Boda, Mark J., Russell L. Meek, and William R. Osborne, eds. Riddles And Revelations: Explorations Into The Relationship Between Wisdom And Prophecy In The Hebrew Bible. Library of Hebrew Bible/Old Testament Studies 634. New York: T&T Clark, 2018, pp. xvi + 306, $114, Hardback.
The rise of intertextual theory in the last five decades has sparked numerous studies into the relationships between various sections of the Hebrew Bible. Most often relationships are drawn from the Pentateuch to other books (e.g. this is what we find in Michael Fishbane’s seminal work Biblical Interpretation in Ancient Israel, [Oxford: Clarendon Press, 1989]). Pentateuchal priority, however, is giving way to considerations of intertextuality throughout the OT and this collection of seventeen essays is proof of that. Following in the footsteps of similar LHBOTS monographs (e.g. Dell and Kynes, eds., Reading Job Intertextually, LHBOTS 574, [New York: T&T Clark, 2013]; Dell and Kynes, eds., Reading Ecclesiastes Intertextually, LHBOTS 587, [New York: T&T Clark, 2015]), this work seeks to provide a survey of soundings for sapiential and prophetic interplay within the OT. These essays adeptly advance the methodological question and bring new light to how both wisdom and prophetic texts may mutually build upon each other.
A brief editorial preface outlines that the goal of this work is a reexamination of presuppositions and methods regarding the relationship between Wisdom and Prophecy. Russell Meek’s opening chapter, the true introduction to the book although not listed as such, outlines the history of methodology concerning prophetic and wisdom interconnectedness from Johaness Fichtner’s work in 1949 through the present. Meek highlights that a fundamental issue facing the essayists of this volume is the definition of what constitutes wisdom as a genre. This issue, Meek argues, is not insurmountable, however, and despite difficulties in defining what constitutes a paideia or wisdom tradition, form criticism enables scholarship to isolate defining characteristics of wisdom literature sufficiently for the purposes of inner-biblical study. Drawing on the work of Hays, Miller, and Leonard, Meek proposes that scholarship should adapt an author-oriented way to define inner-biblical allusion for comparing wisdom and prophetic passages. The remaining essays flow from this opening and are divided into four sections based on their function. They are (1) Methodology, (2) Wisdom Among the Prophets, (3) Prophecy Among the Sages, and (4) Responses.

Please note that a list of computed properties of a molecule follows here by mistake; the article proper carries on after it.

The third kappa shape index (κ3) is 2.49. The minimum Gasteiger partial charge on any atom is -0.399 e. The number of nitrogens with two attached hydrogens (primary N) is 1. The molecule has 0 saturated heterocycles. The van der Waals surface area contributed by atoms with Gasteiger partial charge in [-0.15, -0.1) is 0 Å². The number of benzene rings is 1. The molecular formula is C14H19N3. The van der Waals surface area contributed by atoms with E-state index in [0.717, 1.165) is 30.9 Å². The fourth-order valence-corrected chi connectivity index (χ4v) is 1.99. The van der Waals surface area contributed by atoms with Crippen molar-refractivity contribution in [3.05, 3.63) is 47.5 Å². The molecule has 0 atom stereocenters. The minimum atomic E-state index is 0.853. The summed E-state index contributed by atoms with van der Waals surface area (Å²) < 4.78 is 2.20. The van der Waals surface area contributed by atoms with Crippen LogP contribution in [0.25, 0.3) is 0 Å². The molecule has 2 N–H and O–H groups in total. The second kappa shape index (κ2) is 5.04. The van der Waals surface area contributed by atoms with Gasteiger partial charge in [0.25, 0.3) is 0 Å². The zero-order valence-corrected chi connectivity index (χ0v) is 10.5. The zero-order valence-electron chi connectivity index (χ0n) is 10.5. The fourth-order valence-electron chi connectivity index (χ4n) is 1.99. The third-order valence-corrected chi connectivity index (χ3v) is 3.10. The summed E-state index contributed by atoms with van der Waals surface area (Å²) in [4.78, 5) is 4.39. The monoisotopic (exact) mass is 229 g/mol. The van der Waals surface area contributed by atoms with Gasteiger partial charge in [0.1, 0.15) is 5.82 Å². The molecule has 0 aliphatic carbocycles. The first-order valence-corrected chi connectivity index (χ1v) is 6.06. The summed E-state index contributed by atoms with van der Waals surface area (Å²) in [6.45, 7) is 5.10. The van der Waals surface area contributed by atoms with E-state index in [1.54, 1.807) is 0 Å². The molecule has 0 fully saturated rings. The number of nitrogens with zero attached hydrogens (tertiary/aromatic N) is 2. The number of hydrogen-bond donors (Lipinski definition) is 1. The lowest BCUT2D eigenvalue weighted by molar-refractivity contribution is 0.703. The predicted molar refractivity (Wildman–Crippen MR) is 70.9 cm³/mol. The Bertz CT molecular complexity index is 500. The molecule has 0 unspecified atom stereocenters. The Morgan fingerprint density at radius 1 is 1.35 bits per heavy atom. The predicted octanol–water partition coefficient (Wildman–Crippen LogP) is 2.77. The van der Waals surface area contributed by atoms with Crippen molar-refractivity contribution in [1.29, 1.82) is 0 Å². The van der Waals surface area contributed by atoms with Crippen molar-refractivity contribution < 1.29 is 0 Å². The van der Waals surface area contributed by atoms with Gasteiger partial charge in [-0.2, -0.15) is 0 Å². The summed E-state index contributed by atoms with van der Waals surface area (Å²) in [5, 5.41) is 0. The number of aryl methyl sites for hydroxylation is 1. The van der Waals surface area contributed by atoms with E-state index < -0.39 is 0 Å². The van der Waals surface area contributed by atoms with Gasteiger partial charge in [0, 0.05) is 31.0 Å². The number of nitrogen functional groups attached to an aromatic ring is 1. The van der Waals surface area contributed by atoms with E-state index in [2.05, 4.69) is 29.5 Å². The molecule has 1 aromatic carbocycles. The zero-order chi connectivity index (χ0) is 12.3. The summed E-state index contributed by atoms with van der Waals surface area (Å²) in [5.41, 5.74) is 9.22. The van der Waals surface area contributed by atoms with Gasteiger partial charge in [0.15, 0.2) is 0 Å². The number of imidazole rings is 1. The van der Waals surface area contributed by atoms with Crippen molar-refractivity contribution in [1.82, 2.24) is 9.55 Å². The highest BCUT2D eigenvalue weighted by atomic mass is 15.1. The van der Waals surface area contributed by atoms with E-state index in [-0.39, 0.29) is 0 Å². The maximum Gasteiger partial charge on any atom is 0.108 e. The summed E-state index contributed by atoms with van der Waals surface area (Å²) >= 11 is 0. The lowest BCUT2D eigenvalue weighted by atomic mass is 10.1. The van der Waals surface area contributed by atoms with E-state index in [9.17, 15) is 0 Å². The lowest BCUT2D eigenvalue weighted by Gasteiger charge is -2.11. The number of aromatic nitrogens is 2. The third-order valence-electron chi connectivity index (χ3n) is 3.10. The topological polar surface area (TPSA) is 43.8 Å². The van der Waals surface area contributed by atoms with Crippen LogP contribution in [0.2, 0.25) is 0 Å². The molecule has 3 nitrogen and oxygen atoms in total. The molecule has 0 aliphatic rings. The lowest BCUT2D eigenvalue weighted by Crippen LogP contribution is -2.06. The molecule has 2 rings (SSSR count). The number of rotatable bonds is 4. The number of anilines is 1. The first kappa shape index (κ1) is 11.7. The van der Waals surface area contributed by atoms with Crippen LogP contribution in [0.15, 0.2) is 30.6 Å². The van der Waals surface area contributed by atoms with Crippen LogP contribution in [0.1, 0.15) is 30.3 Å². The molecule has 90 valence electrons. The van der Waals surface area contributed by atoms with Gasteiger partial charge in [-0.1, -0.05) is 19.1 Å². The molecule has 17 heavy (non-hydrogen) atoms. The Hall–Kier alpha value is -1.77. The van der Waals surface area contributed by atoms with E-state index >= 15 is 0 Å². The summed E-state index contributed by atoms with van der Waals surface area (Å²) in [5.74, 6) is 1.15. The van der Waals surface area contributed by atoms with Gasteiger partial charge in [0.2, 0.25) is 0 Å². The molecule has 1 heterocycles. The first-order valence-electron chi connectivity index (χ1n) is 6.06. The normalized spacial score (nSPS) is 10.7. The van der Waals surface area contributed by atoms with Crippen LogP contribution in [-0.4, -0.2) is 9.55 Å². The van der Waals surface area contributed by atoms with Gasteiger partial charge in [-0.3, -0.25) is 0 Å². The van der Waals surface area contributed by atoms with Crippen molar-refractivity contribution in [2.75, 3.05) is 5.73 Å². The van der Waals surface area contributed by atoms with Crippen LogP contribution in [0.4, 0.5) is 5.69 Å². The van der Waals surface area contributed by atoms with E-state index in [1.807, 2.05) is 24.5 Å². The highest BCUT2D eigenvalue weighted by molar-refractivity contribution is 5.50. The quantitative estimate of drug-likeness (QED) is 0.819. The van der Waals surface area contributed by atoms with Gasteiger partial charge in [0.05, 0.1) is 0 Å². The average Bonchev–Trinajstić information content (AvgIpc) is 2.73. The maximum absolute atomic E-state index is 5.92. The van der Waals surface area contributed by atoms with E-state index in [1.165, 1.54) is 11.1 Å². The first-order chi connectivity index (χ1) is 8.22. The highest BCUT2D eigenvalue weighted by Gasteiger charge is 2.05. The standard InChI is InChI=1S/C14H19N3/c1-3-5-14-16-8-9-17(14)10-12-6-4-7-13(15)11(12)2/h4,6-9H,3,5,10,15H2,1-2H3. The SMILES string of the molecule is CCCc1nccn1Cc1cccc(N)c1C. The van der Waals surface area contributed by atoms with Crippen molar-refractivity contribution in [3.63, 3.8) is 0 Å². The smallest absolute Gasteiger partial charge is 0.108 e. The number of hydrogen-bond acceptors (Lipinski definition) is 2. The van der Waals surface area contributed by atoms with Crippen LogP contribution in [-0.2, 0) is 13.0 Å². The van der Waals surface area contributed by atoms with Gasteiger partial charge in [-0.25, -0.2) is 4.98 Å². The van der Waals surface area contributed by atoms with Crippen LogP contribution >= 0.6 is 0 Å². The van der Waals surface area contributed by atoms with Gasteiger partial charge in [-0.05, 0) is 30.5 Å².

For sake of brevity, I will highlight a representative essay from each section to demonstrate the editorial and scholarly aim of the volume. From section one, Will Kynes actively questions whether wisdom as a term is a hindrance since it lacks a clear historical definition. He further doubts if form criticism is the correct starting point for proper methodology seeing as it lacks sensitivity toward the myriad of ways texts can be defined. In section two, William Osborne highlights that Ezekiel uses משל more than any other OT work. This usage is especially found in Ez 26 to demonstrate the futility of Tyre’s worldly wisdom in contrast to wisdom found in the fear of YHWH. From section three, Martin Shields shows that Job and his interlocutors’ function as sages for the bulk of the story, but it is only when direct special revelation occurs (“prophecy”) that the full point of the story is understood. Through an intertext reading with the Suffering Servant in Isaiah, the reader is to see that “Job’s author knew that accounting for individual circumstances was well beyond the means of even the most exceptional sage without the benefit of divine guidance” (197). From the final section, Tremper Longman evaluates each preceding essay and concludes that the best question raised by this study in the role of divine revelation within sapiential works and calls for a furthering of this scholarly question.